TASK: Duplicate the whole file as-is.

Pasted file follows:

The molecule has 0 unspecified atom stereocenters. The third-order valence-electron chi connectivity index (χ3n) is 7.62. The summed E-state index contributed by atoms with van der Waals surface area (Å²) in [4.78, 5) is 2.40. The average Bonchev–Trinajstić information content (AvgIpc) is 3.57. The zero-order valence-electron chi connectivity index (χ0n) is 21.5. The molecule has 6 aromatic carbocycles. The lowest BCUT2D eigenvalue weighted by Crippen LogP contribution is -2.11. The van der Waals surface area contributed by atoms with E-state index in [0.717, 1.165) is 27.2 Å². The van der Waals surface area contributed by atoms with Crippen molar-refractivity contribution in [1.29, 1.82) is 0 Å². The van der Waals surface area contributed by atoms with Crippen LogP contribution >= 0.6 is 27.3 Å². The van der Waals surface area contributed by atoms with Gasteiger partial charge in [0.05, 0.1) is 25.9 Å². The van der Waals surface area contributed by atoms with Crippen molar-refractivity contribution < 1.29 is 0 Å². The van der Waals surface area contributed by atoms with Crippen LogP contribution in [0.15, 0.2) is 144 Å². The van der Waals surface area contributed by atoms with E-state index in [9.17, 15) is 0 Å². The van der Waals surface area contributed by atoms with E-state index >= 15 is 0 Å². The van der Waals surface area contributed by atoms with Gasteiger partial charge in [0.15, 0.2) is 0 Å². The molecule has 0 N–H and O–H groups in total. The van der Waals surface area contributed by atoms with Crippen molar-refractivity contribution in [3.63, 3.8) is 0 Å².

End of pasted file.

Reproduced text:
The molecule has 0 unspecified atom stereocenters. The third-order valence-electron chi connectivity index (χ3n) is 7.62. The summed E-state index contributed by atoms with van der Waals surface area (Å²) in [4.78, 5) is 2.40. The average Bonchev–Trinajstić information content (AvgIpc) is 3.57. The zero-order valence-electron chi connectivity index (χ0n) is 21.5. The molecule has 6 aromatic carbocycles. The lowest BCUT2D eigenvalue weighted by Crippen LogP contribution is -2.11. The van der Waals surface area contributed by atoms with E-state index in [0.717, 1.165) is 27.2 Å². The van der Waals surface area contributed by atoms with Crippen molar-refractivity contribution in [1.29, 1.82) is 0 Å². The van der Waals surface area contributed by atoms with Crippen LogP contribution >= 0.6 is 27.3 Å². The van der Waals surface area contributed by atoms with Gasteiger partial charge in [0.05, 0.1) is 25.9 Å². The van der Waals surface area contributed by atoms with Crippen molar-refractivity contribution < 1.29 is 0 Å². The van der Waals surface area contributed by atoms with Crippen LogP contribution in [0.15, 0.2) is 144 Å². The van der Waals surface area contributed by atoms with E-state index in [9.17, 15) is 0 Å². The van der Waals surface area contributed by atoms with E-state index >= 15 is 0 Å². The van der Waals surface area contributed by atoms with Gasteiger partial charge in [0.15, 0.2) is 0 Å². The molecule has 0 N–H and O–H groups in total. The van der Waals surface area contributed by atoms with Crippen molar-refractivity contribution in [3.63, 3.8) is 0 Å².